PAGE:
This year, Ilera rolled out Ayo, which has six different tinctures ranging from 300 mg to 600 mg of THC, the phsycohactive component in cannabis, in addition to a THC and hemp-derived blend in 150 mg and 300 mg strength tinctures.
Since then, the company began selling Shine and Hope, which is a general nerve protectant and a formula for people with autism. The company offered the autism formula in Louisiana because of the prevalence of the disease.
“When I had to think about what products we would launch, I had to think about what was true to our mission. Being woman-led, we have to look at our children and our vulnerable populations, like our veterans,” said Chanda Macais, chief executive officer of Ilera.
The Freedom formula was launched for those suffering from post-traumatic stress disorder.
“We’re looking at targeting these different conditions to help patients with an alternate form of medicine. We have more that we can bring at different times,” Macais said.
After about three years in development, the company’s Dream formula is designed to encourage sleep and has been a top seller in the Pennsylvania market by its affiliated business Ilera Healthcare, which has different manufacturing operations.
Affordability is a key component of the company’s strategy, especially because insurance companies do not pay for medical marijuana products.
“Everything is out of the patients’ pocket, so it’s up to businesses to make sure that it is accessible to the patient, especially the patients that we’re targeting,” Macais said.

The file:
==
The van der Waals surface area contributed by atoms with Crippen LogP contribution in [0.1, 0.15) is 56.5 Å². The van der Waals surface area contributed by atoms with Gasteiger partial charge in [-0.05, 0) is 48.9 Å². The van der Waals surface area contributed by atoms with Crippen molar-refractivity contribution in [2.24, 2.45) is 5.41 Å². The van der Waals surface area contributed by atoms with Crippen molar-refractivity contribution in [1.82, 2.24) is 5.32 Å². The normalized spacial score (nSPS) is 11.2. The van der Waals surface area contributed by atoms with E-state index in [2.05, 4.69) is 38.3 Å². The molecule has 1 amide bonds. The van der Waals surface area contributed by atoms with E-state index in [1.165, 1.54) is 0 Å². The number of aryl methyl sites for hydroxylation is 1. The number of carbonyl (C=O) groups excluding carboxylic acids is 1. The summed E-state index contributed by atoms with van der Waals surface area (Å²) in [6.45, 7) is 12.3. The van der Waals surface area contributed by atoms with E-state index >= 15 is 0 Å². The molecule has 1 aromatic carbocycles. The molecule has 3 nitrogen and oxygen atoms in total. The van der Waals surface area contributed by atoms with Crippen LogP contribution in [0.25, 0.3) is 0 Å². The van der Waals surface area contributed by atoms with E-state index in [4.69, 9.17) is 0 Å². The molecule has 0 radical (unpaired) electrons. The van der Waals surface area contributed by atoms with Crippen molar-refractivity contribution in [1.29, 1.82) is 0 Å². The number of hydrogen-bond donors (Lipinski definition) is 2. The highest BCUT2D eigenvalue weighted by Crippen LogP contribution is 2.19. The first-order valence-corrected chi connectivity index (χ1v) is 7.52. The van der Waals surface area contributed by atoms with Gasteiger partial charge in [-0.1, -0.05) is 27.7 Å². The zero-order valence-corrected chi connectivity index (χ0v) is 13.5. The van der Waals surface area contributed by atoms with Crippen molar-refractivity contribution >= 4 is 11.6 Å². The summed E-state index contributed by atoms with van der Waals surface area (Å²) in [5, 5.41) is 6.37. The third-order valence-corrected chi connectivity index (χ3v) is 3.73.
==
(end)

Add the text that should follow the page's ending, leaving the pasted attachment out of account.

The sleep formula has been in “major demand” from patients in Louisiana, she said.
“We had no idea that insomnia, in light of COVID and hurricanes that we’re facing day to day, that people are suffering from insomnia,” she said of the sleep product. “We found that patients over time who used just a CBD formula (to sleep) might not have the same effect because their tolerance is built up.”
The company plans to roll out its metered dose inhaler and gelatin chewables as well. The available market of customers has grown in recent years as more illnesses qualify for doctors to recommend medical marijuana. The biggest change in August opened the door for any doctor in Louisiana to recommend medical marijuana for any condition.
“We have access to over 600 different strains in our research facility. With our expansion, we will make more medicine,” she said.